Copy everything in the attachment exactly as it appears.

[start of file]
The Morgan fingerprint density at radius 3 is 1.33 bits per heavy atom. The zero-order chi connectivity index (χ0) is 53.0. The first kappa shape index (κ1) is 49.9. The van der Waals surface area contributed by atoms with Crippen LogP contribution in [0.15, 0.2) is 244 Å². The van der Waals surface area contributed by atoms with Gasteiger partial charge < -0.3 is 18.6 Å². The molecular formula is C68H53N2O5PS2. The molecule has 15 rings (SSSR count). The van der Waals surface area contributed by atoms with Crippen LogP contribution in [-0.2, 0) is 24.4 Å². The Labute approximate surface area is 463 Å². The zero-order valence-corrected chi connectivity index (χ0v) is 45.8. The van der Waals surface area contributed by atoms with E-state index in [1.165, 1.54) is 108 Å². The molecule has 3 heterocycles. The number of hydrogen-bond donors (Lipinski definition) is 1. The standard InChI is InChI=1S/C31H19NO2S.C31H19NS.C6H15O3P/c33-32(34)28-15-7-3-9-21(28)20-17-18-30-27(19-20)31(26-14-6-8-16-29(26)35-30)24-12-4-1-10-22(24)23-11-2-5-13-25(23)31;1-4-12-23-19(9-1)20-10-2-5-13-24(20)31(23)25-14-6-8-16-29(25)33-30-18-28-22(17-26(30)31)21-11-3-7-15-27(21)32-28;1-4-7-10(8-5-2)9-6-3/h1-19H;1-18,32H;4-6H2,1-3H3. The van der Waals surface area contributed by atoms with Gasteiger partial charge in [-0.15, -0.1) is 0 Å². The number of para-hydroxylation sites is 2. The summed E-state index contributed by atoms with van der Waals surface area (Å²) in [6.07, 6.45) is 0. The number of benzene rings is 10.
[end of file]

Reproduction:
The Morgan fingerprint density at radius 3 is 1.33 bits per heavy atom. The zero-order chi connectivity index (χ0) is 53.0. The first kappa shape index (κ1) is 49.9. The van der Waals surface area contributed by atoms with Crippen LogP contribution in [0.15, 0.2) is 244 Å². The van der Waals surface area contributed by atoms with Gasteiger partial charge < -0.3 is 18.6 Å². The molecular formula is C68H53N2O5PS2. The molecule has 15 rings (SSSR count). The van der Waals surface area contributed by atoms with Crippen LogP contribution in [-0.2, 0) is 24.4 Å². The Labute approximate surface area is 463 Å². The zero-order valence-corrected chi connectivity index (χ0v) is 45.8. The van der Waals surface area contributed by atoms with E-state index in [1.165, 1.54) is 108 Å². The molecule has 3 heterocycles. The number of hydrogen-bond donors (Lipinski definition) is 1. The standard InChI is InChI=1S/C31H19NO2S.C31H19NS.C6H15O3P/c33-32(34)28-15-7-3-9-21(28)20-17-18-30-27(19-20)31(26-14-6-8-16-29(26)35-30)24-12-4-1-10-22(24)23-11-2-5-13-25(23)31;1-4-12-23-19(9-1)20-10-2-5-13-24(20)31(23)25-14-6-8-16-29(25)33-30-18-28-22(17-26(30)31)21-11-3-7-15-27(21)32-28;1-4-7-10(8-5-2)9-6-3/h1-19H;1-18,32H;4-6H2,1-3H3. The van der Waals surface area contributed by atoms with Gasteiger partial charge in [-0.15, -0.1) is 0 Å². The number of para-hydroxylation sites is 2. The summed E-state index contributed by atoms with van der Waals surface area (Å²) in [6.07, 6.45) is 0. The number of benzene rings is 10.